Entrepreneur snapshot: one company's quest to stop identity theft

It's not exactly news that identity theft is a problem, but it is reassuring to know that at least some entrepreneurs are working on combating it, and in a way that doesn't require Joe Public to spend extra money. (I wonder if there is a guy out there named Joe Public, who gets ticked off every time someone uses his name to symbolize common everyday folk. I should look into that one day. But I digress.)

There are a growing number of services people can purchase to keep their identities safe. Yet the idea that I have to pay another monthly fee for this protection makes me kind of resentful. So I have to admit, as a consumer, I'm rooting for a guy like Ludwik Zon, 54, of Miri Systems, to succeed. He is the CEO of a startup, which is based on a technology that two of his business partners have developed. It's not on the market yet, but it's difficult to imagine how it won't be, if it really works the way he says it does.Miri Systems, based in Charlotte, North Carolina, hopes to convince the big name credit cards to start utilizing what they call the Miri Card software chip, a technology developed by Zon's co-founders, CTO Ron Sanstrom and CFO Paul Vasil. Miri Systems also has a fourth partner, COO Grant Neerings, and something like 24 IT people working with them. It may be a startup, but it already has an infrastructure resembling an established corporation.

In a nutshell, people whose credit cards use the Miri Systems technology can make a purchase, and instead of their credit card number going out there into the ether, a special single virtual number for each credit or debit card is used.

In other words: I buy a book at a store, or online or through my cell phone. When my number is stored in the records of the bookstore, they don't actually get my real number but this virtual number that's been assigned to this particular purchase. So my card number isn't being kept in a place, where thieves can possibly access it... and if they do happen to hack into the store's computer system and steal my virtual credit card number, it's useless to them.

This special virtual number is also encrypted in a way that account details are hidden from merchants and enables law enforcement to easily track down any credit card thieves. That's what Miri Systems' people say, anyway.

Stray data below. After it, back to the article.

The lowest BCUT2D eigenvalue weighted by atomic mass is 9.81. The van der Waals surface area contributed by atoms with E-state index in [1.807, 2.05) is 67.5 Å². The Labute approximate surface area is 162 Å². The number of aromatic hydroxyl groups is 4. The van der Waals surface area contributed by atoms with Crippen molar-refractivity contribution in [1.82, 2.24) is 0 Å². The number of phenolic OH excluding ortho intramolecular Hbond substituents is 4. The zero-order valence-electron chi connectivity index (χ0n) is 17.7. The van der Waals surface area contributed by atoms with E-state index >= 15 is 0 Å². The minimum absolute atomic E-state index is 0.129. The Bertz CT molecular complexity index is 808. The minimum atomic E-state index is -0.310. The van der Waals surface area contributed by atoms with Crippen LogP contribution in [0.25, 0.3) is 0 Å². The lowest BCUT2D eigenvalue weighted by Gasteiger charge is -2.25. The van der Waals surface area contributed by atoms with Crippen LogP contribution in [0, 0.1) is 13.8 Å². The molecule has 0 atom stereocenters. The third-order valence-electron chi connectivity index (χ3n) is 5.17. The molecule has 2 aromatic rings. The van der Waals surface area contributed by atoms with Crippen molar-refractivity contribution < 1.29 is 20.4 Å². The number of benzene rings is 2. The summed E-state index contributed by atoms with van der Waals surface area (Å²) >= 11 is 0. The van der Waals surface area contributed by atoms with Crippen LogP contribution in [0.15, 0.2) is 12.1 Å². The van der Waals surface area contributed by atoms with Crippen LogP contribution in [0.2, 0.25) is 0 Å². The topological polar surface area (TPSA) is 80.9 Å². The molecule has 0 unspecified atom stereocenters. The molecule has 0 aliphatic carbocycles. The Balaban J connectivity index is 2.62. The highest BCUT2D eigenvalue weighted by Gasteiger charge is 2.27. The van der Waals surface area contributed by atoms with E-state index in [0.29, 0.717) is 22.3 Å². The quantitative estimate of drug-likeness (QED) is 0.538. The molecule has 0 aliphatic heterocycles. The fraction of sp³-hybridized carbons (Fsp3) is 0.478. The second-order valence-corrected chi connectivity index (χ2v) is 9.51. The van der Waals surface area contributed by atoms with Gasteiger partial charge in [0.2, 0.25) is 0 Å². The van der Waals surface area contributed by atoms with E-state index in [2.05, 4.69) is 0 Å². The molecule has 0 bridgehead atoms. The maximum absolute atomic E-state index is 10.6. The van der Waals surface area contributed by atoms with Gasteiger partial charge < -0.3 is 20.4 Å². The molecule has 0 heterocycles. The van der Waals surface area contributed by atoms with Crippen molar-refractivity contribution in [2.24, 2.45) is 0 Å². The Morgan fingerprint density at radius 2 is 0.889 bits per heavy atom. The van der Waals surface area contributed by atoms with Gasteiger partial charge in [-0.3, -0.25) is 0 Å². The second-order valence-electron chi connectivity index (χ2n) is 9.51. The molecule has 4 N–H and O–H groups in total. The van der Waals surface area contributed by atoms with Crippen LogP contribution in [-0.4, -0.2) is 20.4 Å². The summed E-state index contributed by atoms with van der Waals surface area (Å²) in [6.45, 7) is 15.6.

I have no idea if it works, but again, if it keeps a customer's identity safe without having to fork over yet another monthly fee, it sounds promising. And something needs to be done. As it was widely reported last month, an international ring of credit card thieves stole more than 41 million credit and debit card numbers last year by hacking into computer networks of nine national retail chains, including Barnes & Noble, BJ's Wholesale Club and Office Max. I asked Zon if that helps entrepreneurs like him make the case for his technology.

Zon said that since the theft is over a year old, and it's just that now, "the indictments are currently taking place," all of the credit card companies that he's been talking to are well aware of this latest heist. "So everyone in the industry is familiar with this breach, but every day there are new headlines, new crime rings and new scams," says Zon. Not that he is glad, but it does tend to help him make the case that something needs to be done "without having to re-invent the wheel."

So I asked Mr. Zon what WalletPop readers can do, if they think it sounds interesting and want to help a startup company get their product adopted by the major credit card companies, which Miri Systems is apparently in touch with on a weekly basis.

"There's nothing like a grassroots effort to support the Miri campaign," replied a grateful Zon. "We encourage your readers to contact their banks, also known as their credit card issue and request a Miri Card. Their banks can reach us at MiriSystems.com to find out how to provide the Miri Card to their customers."

Geoff Williams is a freelance journalist and the author of C.C. Pyle's Amazing Foot Race: The True Story of the 1928 Coast-to-Coast Run Across America (Rodale).
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